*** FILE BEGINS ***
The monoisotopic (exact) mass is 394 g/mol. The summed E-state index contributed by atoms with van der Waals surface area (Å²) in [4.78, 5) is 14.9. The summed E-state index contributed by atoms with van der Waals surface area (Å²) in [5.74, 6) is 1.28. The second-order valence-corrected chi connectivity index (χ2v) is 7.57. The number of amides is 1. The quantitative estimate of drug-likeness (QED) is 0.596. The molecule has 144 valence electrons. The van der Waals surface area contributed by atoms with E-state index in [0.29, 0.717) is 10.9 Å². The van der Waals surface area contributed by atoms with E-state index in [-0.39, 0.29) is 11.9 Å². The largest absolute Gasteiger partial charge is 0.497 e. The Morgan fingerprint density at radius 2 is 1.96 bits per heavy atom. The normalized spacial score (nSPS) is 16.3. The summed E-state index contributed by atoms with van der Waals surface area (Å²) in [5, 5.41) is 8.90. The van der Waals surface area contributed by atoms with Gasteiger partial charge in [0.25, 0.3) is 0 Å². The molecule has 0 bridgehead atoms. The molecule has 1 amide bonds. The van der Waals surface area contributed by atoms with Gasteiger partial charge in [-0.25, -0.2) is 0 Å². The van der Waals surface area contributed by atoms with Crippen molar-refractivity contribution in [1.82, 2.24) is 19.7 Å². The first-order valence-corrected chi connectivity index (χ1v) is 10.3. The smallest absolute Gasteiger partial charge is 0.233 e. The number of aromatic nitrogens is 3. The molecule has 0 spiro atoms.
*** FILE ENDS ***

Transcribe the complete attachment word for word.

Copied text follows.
The monoisotopic (exact) mass is 394 g/mol. The summed E-state index contributed by atoms with van der Waals surface area (Å²) in [4.78, 5) is 14.9. The summed E-state index contributed by atoms with van der Waals surface area (Å²) in [5.74, 6) is 1.28. The second-order valence-corrected chi connectivity index (χ2v) is 7.57. The number of amides is 1. The quantitative estimate of drug-likeness (QED) is 0.596. The molecule has 144 valence electrons. The van der Waals surface area contributed by atoms with E-state index in [0.29, 0.717) is 10.9 Å². The van der Waals surface area contributed by atoms with E-state index in [-0.39, 0.29) is 11.9 Å². The largest absolute Gasteiger partial charge is 0.497 e. The Morgan fingerprint density at radius 2 is 1.96 bits per heavy atom. The normalized spacial score (nSPS) is 16.3. The summed E-state index contributed by atoms with van der Waals surface area (Å²) in [5, 5.41) is 8.90. The van der Waals surface area contributed by atoms with Gasteiger partial charge in [0.25, 0.3) is 0 Å². The molecule has 0 bridgehead atoms. The molecule has 1 amide bonds. The van der Waals surface area contributed by atoms with Gasteiger partial charge in [-0.25, -0.2) is 0 Å². The van der Waals surface area contributed by atoms with Crippen molar-refractivity contribution in [1.82, 2.24) is 19.7 Å². The first-order valence-corrected chi connectivity index (χ1v) is 10.3. The smallest absolute Gasteiger partial charge is 0.233 e. The number of aromatic nitrogens is 3. The molecule has 0 spiro atoms.